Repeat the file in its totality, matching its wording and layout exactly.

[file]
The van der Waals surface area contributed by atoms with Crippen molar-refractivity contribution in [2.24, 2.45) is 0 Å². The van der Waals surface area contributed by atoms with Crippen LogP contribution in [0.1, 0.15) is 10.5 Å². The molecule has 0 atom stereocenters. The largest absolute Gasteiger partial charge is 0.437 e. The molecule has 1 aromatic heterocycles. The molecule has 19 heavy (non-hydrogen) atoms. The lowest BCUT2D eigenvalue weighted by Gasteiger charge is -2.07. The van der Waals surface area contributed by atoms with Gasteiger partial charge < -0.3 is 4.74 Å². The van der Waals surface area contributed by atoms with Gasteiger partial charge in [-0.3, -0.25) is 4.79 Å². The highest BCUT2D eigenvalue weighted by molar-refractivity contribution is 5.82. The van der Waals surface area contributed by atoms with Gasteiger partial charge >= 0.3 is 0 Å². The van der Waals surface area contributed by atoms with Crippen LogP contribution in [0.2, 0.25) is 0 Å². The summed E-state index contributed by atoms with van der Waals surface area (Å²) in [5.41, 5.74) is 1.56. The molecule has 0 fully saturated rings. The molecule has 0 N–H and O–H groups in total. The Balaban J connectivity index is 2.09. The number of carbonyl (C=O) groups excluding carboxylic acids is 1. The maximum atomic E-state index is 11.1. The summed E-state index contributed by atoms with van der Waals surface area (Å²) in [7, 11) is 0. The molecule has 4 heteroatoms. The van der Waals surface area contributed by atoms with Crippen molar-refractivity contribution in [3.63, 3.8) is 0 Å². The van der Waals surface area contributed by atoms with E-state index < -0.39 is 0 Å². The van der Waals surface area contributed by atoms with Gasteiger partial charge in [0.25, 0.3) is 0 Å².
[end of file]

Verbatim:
The van der Waals surface area contributed by atoms with Crippen molar-refractivity contribution in [2.24, 2.45) is 0 Å². The van der Waals surface area contributed by atoms with Crippen LogP contribution in [0.1, 0.15) is 10.5 Å². The molecule has 0 atom stereocenters. The largest absolute Gasteiger partial charge is 0.437 e. The molecule has 1 aromatic heterocycles. The molecule has 19 heavy (non-hydrogen) atoms. The lowest BCUT2D eigenvalue weighted by Gasteiger charge is -2.07. The van der Waals surface area contributed by atoms with Gasteiger partial charge < -0.3 is 4.74 Å². The van der Waals surface area contributed by atoms with Gasteiger partial charge in [-0.3, -0.25) is 4.79 Å². The highest BCUT2D eigenvalue weighted by molar-refractivity contribution is 5.82. The van der Waals surface area contributed by atoms with Gasteiger partial charge >= 0.3 is 0 Å². The van der Waals surface area contributed by atoms with Crippen LogP contribution in [0.2, 0.25) is 0 Å². The summed E-state index contributed by atoms with van der Waals surface area (Å²) in [5.41, 5.74) is 1.56. The molecule has 0 fully saturated rings. The molecule has 0 N–H and O–H groups in total. The Balaban J connectivity index is 2.09. The number of carbonyl (C=O) groups excluding carboxylic acids is 1. The maximum atomic E-state index is 11.1. The summed E-state index contributed by atoms with van der Waals surface area (Å²) in [7, 11) is 0. The molecule has 4 heteroatoms. The van der Waals surface area contributed by atoms with Crippen molar-refractivity contribution in [3.63, 3.8) is 0 Å². The van der Waals surface area contributed by atoms with E-state index < -0.39 is 0 Å². The van der Waals surface area contributed by atoms with Gasteiger partial charge in [0.25, 0.3) is 0 Å².